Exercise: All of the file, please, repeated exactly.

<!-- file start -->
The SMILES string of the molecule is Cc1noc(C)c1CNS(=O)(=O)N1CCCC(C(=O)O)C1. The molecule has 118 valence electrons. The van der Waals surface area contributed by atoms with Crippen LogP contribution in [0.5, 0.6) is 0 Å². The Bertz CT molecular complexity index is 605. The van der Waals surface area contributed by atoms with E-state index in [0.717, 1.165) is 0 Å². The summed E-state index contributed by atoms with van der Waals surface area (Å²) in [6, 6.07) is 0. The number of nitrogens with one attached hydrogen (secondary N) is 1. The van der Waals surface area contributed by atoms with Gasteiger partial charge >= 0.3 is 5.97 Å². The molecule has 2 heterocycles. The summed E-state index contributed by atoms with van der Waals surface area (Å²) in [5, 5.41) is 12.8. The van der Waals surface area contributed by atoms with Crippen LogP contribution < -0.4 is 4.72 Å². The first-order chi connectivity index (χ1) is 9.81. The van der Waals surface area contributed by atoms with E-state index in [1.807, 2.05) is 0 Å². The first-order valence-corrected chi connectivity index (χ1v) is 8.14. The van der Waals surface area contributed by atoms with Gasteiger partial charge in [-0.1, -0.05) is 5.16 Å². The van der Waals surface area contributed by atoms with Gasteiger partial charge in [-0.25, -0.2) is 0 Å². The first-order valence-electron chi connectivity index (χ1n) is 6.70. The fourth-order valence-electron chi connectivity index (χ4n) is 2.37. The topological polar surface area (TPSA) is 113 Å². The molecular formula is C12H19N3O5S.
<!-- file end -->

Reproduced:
The SMILES string of the molecule is Cc1noc(C)c1CNS(=O)(=O)N1CCCC(C(=O)O)C1. The molecule has 118 valence electrons. The van der Waals surface area contributed by atoms with Crippen LogP contribution in [0.5, 0.6) is 0 Å². The Bertz CT molecular complexity index is 605. The van der Waals surface area contributed by atoms with E-state index in [0.717, 1.165) is 0 Å². The summed E-state index contributed by atoms with van der Waals surface area (Å²) in [6, 6.07) is 0. The number of nitrogens with one attached hydrogen (secondary N) is 1. The van der Waals surface area contributed by atoms with Gasteiger partial charge >= 0.3 is 5.97 Å². The molecule has 2 heterocycles. The summed E-state index contributed by atoms with van der Waals surface area (Å²) in [5, 5.41) is 12.8. The van der Waals surface area contributed by atoms with Crippen LogP contribution < -0.4 is 4.72 Å². The first-order chi connectivity index (χ1) is 9.81. The van der Waals surface area contributed by atoms with E-state index in [1.807, 2.05) is 0 Å². The first-order valence-corrected chi connectivity index (χ1v) is 8.14. The van der Waals surface area contributed by atoms with Gasteiger partial charge in [-0.1, -0.05) is 5.16 Å². The van der Waals surface area contributed by atoms with Gasteiger partial charge in [-0.25, -0.2) is 0 Å². The first-order valence-electron chi connectivity index (χ1n) is 6.70. The fourth-order valence-electron chi connectivity index (χ4n) is 2.37. The topological polar surface area (TPSA) is 113 Å². The molecular formula is C12H19N3O5S.